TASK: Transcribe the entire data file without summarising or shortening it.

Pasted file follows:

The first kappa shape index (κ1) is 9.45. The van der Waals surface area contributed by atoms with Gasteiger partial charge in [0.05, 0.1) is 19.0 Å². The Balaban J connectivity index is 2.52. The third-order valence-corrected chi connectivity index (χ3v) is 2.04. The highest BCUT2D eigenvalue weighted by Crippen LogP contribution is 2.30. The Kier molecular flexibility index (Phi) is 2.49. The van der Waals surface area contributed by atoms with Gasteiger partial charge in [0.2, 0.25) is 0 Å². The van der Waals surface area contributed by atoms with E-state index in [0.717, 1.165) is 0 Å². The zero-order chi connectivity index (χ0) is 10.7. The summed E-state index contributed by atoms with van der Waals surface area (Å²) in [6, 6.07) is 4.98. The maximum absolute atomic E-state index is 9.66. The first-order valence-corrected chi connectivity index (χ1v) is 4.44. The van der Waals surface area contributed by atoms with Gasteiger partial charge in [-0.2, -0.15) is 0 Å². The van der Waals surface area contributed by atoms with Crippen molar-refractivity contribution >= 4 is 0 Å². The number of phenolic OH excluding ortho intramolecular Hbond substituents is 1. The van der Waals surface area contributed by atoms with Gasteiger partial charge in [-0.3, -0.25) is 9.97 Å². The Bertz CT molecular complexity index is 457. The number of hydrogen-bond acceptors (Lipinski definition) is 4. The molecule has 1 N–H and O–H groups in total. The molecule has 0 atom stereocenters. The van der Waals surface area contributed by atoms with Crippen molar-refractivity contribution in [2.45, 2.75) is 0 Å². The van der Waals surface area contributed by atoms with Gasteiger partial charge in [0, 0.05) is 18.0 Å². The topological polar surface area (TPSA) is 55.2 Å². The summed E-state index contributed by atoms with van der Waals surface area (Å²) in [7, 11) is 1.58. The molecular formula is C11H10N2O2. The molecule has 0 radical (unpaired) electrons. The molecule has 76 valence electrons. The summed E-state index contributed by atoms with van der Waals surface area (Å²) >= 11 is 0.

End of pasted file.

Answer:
The first kappa shape index (κ1) is 9.45. The van der Waals surface area contributed by atoms with Gasteiger partial charge in [0.05, 0.1) is 19.0 Å². The Balaban J connectivity index is 2.52. The third-order valence-corrected chi connectivity index (χ3v) is 2.04. The highest BCUT2D eigenvalue weighted by Crippen LogP contribution is 2.30. The Kier molecular flexibility index (Phi) is 2.49. The van der Waals surface area contributed by atoms with Gasteiger partial charge in [0.2, 0.25) is 0 Å². The van der Waals surface area contributed by atoms with E-state index in [0.717, 1.165) is 0 Å². The zero-order chi connectivity index (χ0) is 10.7. The summed E-state index contributed by atoms with van der Waals surface area (Å²) in [6, 6.07) is 4.98. The maximum absolute atomic E-state index is 9.66. The first-order valence-corrected chi connectivity index (χ1v) is 4.44. The van der Waals surface area contributed by atoms with Gasteiger partial charge in [-0.2, -0.15) is 0 Å². The van der Waals surface area contributed by atoms with Crippen molar-refractivity contribution >= 4 is 0 Å². The number of phenolic OH excluding ortho intramolecular Hbond substituents is 1. The van der Waals surface area contributed by atoms with Gasteiger partial charge in [-0.3, -0.25) is 9.97 Å². The Bertz CT molecular complexity index is 457. The number of hydrogen-bond acceptors (Lipinski definition) is 4. The molecule has 1 N–H and O–H groups in total. The molecule has 0 atom stereocenters. The van der Waals surface area contributed by atoms with Crippen molar-refractivity contribution in [2.45, 2.75) is 0 Å². The van der Waals surface area contributed by atoms with Gasteiger partial charge in [0, 0.05) is 18.0 Å². The topological polar surface area (TPSA) is 55.2 Å². The summed E-state index contributed by atoms with van der Waals surface area (Å²) in [7, 11) is 1.58. The molecular formula is C11H10N2O2. The molecule has 0 radical (unpaired) electrons. The molecule has 76 valence electrons. The summed E-state index contributed by atoms with van der Waals surface area (Å²) >= 11 is 0.